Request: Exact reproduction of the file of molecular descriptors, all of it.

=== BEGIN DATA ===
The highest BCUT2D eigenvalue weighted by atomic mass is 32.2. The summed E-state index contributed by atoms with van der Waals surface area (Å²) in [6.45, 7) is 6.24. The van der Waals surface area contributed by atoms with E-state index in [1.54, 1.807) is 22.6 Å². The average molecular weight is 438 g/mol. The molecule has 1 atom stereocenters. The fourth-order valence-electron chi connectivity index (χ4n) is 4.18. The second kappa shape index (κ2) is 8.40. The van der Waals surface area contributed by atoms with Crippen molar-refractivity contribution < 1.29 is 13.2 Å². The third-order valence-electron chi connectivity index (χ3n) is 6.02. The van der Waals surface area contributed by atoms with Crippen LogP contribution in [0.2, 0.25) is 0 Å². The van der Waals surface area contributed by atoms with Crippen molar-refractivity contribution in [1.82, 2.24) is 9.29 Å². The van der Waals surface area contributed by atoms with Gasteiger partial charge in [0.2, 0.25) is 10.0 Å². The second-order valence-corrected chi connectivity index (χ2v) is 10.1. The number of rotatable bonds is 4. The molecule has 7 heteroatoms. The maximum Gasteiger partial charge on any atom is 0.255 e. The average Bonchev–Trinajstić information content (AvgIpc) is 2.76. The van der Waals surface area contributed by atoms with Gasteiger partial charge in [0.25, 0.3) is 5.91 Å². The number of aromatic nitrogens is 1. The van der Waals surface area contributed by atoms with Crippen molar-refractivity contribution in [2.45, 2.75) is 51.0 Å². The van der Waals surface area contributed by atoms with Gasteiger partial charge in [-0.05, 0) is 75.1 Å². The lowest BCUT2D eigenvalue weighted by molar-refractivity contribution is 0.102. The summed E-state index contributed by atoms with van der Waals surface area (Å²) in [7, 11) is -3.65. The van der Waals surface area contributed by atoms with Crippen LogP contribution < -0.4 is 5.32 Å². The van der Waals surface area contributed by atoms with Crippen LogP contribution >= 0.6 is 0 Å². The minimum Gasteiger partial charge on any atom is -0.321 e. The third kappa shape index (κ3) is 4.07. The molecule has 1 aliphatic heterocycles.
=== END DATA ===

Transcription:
The highest BCUT2D eigenvalue weighted by atomic mass is 32.2. The summed E-state index contributed by atoms with van der Waals surface area (Å²) in [6.45, 7) is 6.24. The van der Waals surface area contributed by atoms with E-state index in [1.54, 1.807) is 22.6 Å². The average molecular weight is 438 g/mol. The molecule has 1 atom stereocenters. The fourth-order valence-electron chi connectivity index (χ4n) is 4.18. The second kappa shape index (κ2) is 8.40. The van der Waals surface area contributed by atoms with Crippen molar-refractivity contribution < 1.29 is 13.2 Å². The third-order valence-electron chi connectivity index (χ3n) is 6.02. The van der Waals surface area contributed by atoms with Crippen LogP contribution in [0.2, 0.25) is 0 Å². The van der Waals surface area contributed by atoms with Crippen molar-refractivity contribution in [1.82, 2.24) is 9.29 Å². The van der Waals surface area contributed by atoms with Gasteiger partial charge in [0.2, 0.25) is 10.0 Å². The second-order valence-corrected chi connectivity index (χ2v) is 10.1. The number of rotatable bonds is 4. The molecule has 7 heteroatoms. The maximum Gasteiger partial charge on any atom is 0.255 e. The average Bonchev–Trinajstić information content (AvgIpc) is 2.76. The van der Waals surface area contributed by atoms with Gasteiger partial charge in [0.25, 0.3) is 5.91 Å². The number of aromatic nitrogens is 1. The van der Waals surface area contributed by atoms with Crippen molar-refractivity contribution in [2.45, 2.75) is 51.0 Å². The van der Waals surface area contributed by atoms with Gasteiger partial charge in [-0.05, 0) is 75.1 Å². The lowest BCUT2D eigenvalue weighted by molar-refractivity contribution is 0.102. The summed E-state index contributed by atoms with van der Waals surface area (Å²) in [7, 11) is -3.65. The van der Waals surface area contributed by atoms with Crippen LogP contribution < -0.4 is 5.32 Å². The van der Waals surface area contributed by atoms with Crippen LogP contribution >= 0.6 is 0 Å². The minimum Gasteiger partial charge on any atom is -0.321 e. The third kappa shape index (κ3) is 4.07. The molecule has 1 aliphatic heterocycles.